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[2022-5] The Effect of COVID-19 on Labor Supply of Older People in the U.S.

Group : Articles in Monthly Bulletin
Research Department (02-759-4150) 2022.06.30 5666

In the U.S. economy, the employment rate has recently recovered to the pre-pandemic level thanks to growing demand for labor. However, labor market tightness is appearing due to disruptions in labor supply. As the large-scale exit from the labor market of the elderly (aged between 55 and 74) and the delay in their returning to work have been cited as major factors causing the ongoing imbalance between labor supply and demand since the outbreak of the pandemic, there is growing interest in labor choices of the elderly. Against this backdrop, this paper analyzes the effect of the pandemic on labor supply choices and wages of the elderly using data from the Health and Retirement Study.

 

Results show that the large-scale exit of the elderly from the labor force and the delay in their returning to work during the pandemic are mainly attributable to the changes in working conditions caused by the pandemic, rather than changes in the labor supply behavior. A sharp drop in the number of decent jobs with private pension and health insurance benefits contributed most to the cause of the early retirement of the elderly and the delay in their re-entry into the labor market. By status in employment, the number of self-employed workers has declined more significantly than that of wage workers during the spread of the virus. This is mainly caused by the decrease in the transition between wage and salary employment to self-employment due to increased government transfer payments, the increase in the number of the self-employed closing their businesses, and the self-employed becoming non-participants (not in the labor force) due to aggravated financial difficulties from the economic lockdowns. We find that in order for retirees to return to the labor market in earnest, working conditions and overall labor demand would need to recover sufficiently to the pre-crisis level. However, even if demand conditions make such full-scale improvement, human capital loss and a decline in the will to work stemming from non-participation could delay the normalization of the labor market.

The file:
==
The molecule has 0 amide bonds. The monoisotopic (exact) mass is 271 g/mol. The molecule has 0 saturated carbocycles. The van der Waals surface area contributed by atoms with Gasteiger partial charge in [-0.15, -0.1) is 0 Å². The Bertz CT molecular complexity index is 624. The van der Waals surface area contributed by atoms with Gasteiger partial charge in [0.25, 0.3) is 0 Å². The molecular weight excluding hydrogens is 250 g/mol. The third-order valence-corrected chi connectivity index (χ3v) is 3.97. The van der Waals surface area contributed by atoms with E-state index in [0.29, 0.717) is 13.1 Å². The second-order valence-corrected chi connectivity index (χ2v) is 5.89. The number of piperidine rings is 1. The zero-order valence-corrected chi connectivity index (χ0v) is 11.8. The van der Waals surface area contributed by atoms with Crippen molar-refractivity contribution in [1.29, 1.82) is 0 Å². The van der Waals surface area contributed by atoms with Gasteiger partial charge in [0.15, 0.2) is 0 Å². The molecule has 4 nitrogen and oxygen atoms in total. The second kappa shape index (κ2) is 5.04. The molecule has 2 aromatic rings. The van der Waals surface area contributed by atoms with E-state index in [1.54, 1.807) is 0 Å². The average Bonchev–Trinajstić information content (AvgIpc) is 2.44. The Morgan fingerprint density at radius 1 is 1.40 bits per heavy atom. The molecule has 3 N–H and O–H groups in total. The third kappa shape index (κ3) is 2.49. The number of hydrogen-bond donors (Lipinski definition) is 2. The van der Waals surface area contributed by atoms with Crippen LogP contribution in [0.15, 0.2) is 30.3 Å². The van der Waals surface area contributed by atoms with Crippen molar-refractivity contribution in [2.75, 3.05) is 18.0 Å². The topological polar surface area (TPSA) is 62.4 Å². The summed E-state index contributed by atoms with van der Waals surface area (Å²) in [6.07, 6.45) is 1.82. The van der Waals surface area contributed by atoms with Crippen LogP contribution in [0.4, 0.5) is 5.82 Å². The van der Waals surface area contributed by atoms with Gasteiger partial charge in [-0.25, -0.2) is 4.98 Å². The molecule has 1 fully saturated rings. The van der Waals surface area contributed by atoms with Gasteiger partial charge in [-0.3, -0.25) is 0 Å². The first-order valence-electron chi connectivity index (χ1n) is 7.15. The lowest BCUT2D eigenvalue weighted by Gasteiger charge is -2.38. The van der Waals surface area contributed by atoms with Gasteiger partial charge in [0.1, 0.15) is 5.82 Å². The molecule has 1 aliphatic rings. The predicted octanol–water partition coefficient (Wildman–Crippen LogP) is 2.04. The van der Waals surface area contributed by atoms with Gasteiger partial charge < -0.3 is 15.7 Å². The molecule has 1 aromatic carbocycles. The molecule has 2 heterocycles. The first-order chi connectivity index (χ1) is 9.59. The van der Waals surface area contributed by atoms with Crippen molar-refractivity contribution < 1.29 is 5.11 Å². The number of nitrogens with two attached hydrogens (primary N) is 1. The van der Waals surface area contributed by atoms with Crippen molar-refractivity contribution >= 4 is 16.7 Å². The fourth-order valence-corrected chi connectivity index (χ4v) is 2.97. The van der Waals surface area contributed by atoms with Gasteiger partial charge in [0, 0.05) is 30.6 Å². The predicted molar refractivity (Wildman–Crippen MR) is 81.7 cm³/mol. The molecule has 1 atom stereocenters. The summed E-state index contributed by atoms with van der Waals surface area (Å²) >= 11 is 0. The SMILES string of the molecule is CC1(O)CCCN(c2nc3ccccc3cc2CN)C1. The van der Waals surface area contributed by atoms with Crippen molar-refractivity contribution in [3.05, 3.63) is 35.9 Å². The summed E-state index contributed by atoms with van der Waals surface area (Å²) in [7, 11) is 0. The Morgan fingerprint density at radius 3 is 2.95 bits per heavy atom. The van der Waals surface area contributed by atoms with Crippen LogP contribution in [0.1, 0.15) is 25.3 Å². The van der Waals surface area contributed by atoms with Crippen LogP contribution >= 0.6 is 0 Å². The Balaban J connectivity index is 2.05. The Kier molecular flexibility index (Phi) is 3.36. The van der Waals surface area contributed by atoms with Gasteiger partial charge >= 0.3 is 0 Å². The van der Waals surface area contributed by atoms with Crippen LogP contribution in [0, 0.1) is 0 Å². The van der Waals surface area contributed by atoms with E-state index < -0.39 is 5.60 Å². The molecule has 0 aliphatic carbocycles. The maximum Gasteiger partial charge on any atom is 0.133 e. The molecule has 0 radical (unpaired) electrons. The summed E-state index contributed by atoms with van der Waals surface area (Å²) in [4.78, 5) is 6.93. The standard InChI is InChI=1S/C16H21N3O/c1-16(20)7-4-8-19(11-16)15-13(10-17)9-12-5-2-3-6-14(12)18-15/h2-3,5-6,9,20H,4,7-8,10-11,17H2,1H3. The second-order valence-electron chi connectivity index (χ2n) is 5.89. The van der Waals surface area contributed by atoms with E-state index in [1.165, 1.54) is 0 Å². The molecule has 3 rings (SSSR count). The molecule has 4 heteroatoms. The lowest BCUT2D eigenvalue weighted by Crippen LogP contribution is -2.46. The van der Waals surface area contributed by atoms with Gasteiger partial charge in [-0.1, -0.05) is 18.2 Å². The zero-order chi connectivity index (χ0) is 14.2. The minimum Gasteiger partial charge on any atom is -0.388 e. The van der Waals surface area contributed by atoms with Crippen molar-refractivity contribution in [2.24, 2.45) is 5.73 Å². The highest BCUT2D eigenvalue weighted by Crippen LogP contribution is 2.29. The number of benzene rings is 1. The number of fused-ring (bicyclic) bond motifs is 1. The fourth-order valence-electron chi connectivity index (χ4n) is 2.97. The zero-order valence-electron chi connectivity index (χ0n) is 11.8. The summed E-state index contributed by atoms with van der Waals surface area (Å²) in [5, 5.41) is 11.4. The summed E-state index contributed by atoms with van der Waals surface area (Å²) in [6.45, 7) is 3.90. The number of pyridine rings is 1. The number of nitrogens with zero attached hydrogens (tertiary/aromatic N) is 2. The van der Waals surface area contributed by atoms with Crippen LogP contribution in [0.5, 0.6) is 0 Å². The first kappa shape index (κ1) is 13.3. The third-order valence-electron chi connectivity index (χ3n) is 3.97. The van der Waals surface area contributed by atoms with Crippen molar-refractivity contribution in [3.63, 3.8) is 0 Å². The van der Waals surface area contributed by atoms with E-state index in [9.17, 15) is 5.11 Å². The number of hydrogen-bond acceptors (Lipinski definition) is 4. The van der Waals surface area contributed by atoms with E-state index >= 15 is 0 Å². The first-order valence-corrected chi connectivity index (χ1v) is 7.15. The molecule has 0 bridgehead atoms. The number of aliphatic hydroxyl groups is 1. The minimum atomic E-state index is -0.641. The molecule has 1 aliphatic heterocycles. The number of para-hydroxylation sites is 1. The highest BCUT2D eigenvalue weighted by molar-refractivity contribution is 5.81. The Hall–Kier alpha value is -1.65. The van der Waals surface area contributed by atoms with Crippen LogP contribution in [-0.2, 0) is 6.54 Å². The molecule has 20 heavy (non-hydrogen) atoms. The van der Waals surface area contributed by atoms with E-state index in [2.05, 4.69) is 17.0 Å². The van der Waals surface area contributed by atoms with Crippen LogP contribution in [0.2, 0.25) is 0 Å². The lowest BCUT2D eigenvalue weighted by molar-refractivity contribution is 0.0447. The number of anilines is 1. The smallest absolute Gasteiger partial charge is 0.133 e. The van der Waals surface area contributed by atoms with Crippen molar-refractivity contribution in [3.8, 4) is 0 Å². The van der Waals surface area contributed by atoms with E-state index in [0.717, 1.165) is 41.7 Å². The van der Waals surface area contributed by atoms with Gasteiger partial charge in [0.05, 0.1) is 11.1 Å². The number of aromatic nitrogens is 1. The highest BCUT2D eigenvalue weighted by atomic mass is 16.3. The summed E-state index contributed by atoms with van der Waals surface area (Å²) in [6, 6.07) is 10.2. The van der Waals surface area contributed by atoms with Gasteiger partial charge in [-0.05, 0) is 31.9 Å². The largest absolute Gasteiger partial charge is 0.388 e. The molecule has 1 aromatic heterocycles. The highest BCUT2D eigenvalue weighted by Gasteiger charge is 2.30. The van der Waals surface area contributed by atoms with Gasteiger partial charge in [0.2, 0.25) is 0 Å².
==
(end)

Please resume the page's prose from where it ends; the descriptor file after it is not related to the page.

Next, we analyze the impacts of COVID-19 on wages of the elderly. Even if the unemployment spell was short, job losses have had significant negative impacts on the earned income of the elderly. Older workers experience wage scars when a worker is seperated from a job (changes of employer or business establishment), and the decline in wages has been greater when the job that an elderly worker lost is their career-job (lasting 10 years or longer). However, since job losses that occurred during the pandemic were mainly caused by disease control measures, the wage losses from losing career jobs during this period appears to be limited compared to during normal times.


Putting together all these, it is not easy to create sufficient quality jobs to incentivise older people to return to the labor force. Therefore, the imbalance between labor supply and demand in the U.S. could continue for a considerable period of time and exert upward pressures on wages and inflation.

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